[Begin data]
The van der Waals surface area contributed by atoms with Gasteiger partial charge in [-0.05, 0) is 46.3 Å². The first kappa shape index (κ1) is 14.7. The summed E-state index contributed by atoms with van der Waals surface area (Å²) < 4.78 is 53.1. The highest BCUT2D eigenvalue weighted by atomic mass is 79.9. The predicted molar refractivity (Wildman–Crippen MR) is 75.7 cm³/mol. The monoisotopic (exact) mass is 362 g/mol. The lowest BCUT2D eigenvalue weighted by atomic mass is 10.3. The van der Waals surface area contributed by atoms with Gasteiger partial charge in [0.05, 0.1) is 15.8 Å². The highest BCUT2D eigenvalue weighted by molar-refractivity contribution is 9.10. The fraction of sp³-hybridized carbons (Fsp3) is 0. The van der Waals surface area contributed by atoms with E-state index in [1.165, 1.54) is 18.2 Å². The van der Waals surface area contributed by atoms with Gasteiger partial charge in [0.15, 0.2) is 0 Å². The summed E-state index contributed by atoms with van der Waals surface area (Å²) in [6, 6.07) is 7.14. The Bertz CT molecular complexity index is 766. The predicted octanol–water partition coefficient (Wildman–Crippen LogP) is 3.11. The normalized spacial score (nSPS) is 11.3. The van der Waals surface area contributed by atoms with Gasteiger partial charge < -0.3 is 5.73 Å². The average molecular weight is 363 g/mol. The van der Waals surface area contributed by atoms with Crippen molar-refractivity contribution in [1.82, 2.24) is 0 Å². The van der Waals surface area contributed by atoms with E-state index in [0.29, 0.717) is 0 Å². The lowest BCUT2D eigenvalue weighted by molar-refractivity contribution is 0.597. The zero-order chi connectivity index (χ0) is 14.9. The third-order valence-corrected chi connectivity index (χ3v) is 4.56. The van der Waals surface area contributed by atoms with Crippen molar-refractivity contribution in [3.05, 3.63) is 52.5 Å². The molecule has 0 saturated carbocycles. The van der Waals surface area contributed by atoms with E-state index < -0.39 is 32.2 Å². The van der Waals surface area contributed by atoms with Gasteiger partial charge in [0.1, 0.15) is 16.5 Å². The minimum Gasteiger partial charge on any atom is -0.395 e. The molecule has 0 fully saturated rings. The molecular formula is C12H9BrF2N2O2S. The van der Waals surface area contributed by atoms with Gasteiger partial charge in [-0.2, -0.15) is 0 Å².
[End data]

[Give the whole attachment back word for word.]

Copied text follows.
The van der Waals surface area contributed by atoms with Gasteiger partial charge in [-0.05, 0) is 46.3 Å². The first kappa shape index (κ1) is 14.7. The summed E-state index contributed by atoms with van der Waals surface area (Å²) < 4.78 is 53.1. The highest BCUT2D eigenvalue weighted by atomic mass is 79.9. The predicted molar refractivity (Wildman–Crippen MR) is 75.7 cm³/mol. The monoisotopic (exact) mass is 362 g/mol. The lowest BCUT2D eigenvalue weighted by atomic mass is 10.3. The van der Waals surface area contributed by atoms with Gasteiger partial charge in [0.05, 0.1) is 15.8 Å². The highest BCUT2D eigenvalue weighted by molar-refractivity contribution is 9.10. The fraction of sp³-hybridized carbons (Fsp3) is 0. The van der Waals surface area contributed by atoms with E-state index in [1.165, 1.54) is 18.2 Å². The van der Waals surface area contributed by atoms with Gasteiger partial charge in [0.15, 0.2) is 0 Å². The summed E-state index contributed by atoms with van der Waals surface area (Å²) in [6, 6.07) is 7.14. The Bertz CT molecular complexity index is 766. The predicted octanol–water partition coefficient (Wildman–Crippen LogP) is 3.11. The normalized spacial score (nSPS) is 11.3. The van der Waals surface area contributed by atoms with Gasteiger partial charge < -0.3 is 5.73 Å². The average molecular weight is 363 g/mol. The van der Waals surface area contributed by atoms with Crippen molar-refractivity contribution in [1.82, 2.24) is 0 Å². The van der Waals surface area contributed by atoms with E-state index in [0.29, 0.717) is 0 Å². The lowest BCUT2D eigenvalue weighted by molar-refractivity contribution is 0.597. The zero-order chi connectivity index (χ0) is 14.9. The third-order valence-corrected chi connectivity index (χ3v) is 4.56. The van der Waals surface area contributed by atoms with Crippen molar-refractivity contribution in [3.05, 3.63) is 52.5 Å². The molecule has 0 saturated carbocycles. The van der Waals surface area contributed by atoms with E-state index < -0.39 is 32.2 Å². The van der Waals surface area contributed by atoms with Gasteiger partial charge in [0.1, 0.15) is 16.5 Å². The minimum Gasteiger partial charge on any atom is -0.395 e. The molecule has 0 fully saturated rings. The molecular formula is C12H9BrF2N2O2S. The van der Waals surface area contributed by atoms with Gasteiger partial charge in [-0.2, -0.15) is 0 Å².